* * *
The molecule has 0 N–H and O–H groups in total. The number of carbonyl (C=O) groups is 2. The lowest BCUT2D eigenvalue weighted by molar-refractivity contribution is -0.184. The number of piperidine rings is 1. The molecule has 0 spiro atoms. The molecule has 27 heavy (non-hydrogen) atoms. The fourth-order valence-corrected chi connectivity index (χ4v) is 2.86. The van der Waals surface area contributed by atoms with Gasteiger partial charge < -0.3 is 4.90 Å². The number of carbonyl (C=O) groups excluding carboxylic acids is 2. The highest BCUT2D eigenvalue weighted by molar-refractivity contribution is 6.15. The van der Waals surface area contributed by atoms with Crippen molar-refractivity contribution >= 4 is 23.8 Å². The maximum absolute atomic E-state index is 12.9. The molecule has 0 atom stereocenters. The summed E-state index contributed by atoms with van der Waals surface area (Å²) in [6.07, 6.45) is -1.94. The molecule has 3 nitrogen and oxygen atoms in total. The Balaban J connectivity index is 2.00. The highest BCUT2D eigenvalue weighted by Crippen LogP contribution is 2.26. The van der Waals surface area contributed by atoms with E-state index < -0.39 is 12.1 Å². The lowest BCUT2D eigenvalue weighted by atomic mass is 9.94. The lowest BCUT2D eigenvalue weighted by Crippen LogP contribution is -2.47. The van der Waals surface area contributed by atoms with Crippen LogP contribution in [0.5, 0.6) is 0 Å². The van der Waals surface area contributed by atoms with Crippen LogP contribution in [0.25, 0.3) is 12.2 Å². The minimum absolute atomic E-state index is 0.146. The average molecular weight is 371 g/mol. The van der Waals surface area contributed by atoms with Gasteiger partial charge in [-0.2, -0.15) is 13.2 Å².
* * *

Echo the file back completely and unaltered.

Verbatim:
The molecule has 0 N–H and O–H groups in total. The number of carbonyl (C=O) groups is 2. The lowest BCUT2D eigenvalue weighted by molar-refractivity contribution is -0.184. The number of piperidine rings is 1. The molecule has 0 spiro atoms. The molecule has 27 heavy (non-hydrogen) atoms. The fourth-order valence-corrected chi connectivity index (χ4v) is 2.86. The van der Waals surface area contributed by atoms with Gasteiger partial charge < -0.3 is 4.90 Å². The number of carbonyl (C=O) groups excluding carboxylic acids is 2. The highest BCUT2D eigenvalue weighted by molar-refractivity contribution is 6.15. The van der Waals surface area contributed by atoms with Crippen molar-refractivity contribution >= 4 is 23.8 Å². The maximum absolute atomic E-state index is 12.9. The molecule has 0 atom stereocenters. The summed E-state index contributed by atoms with van der Waals surface area (Å²) in [6.07, 6.45) is -1.94. The molecule has 3 nitrogen and oxygen atoms in total. The Balaban J connectivity index is 2.00. The highest BCUT2D eigenvalue weighted by Crippen LogP contribution is 2.26. The van der Waals surface area contributed by atoms with E-state index < -0.39 is 12.1 Å². The lowest BCUT2D eigenvalue weighted by atomic mass is 9.94. The lowest BCUT2D eigenvalue weighted by Crippen LogP contribution is -2.47. The van der Waals surface area contributed by atoms with Crippen LogP contribution in [0.5, 0.6) is 0 Å². The van der Waals surface area contributed by atoms with Crippen LogP contribution in [0.25, 0.3) is 12.2 Å². The minimum absolute atomic E-state index is 0.146. The average molecular weight is 371 g/mol. The van der Waals surface area contributed by atoms with Gasteiger partial charge in [-0.2, -0.15) is 13.2 Å².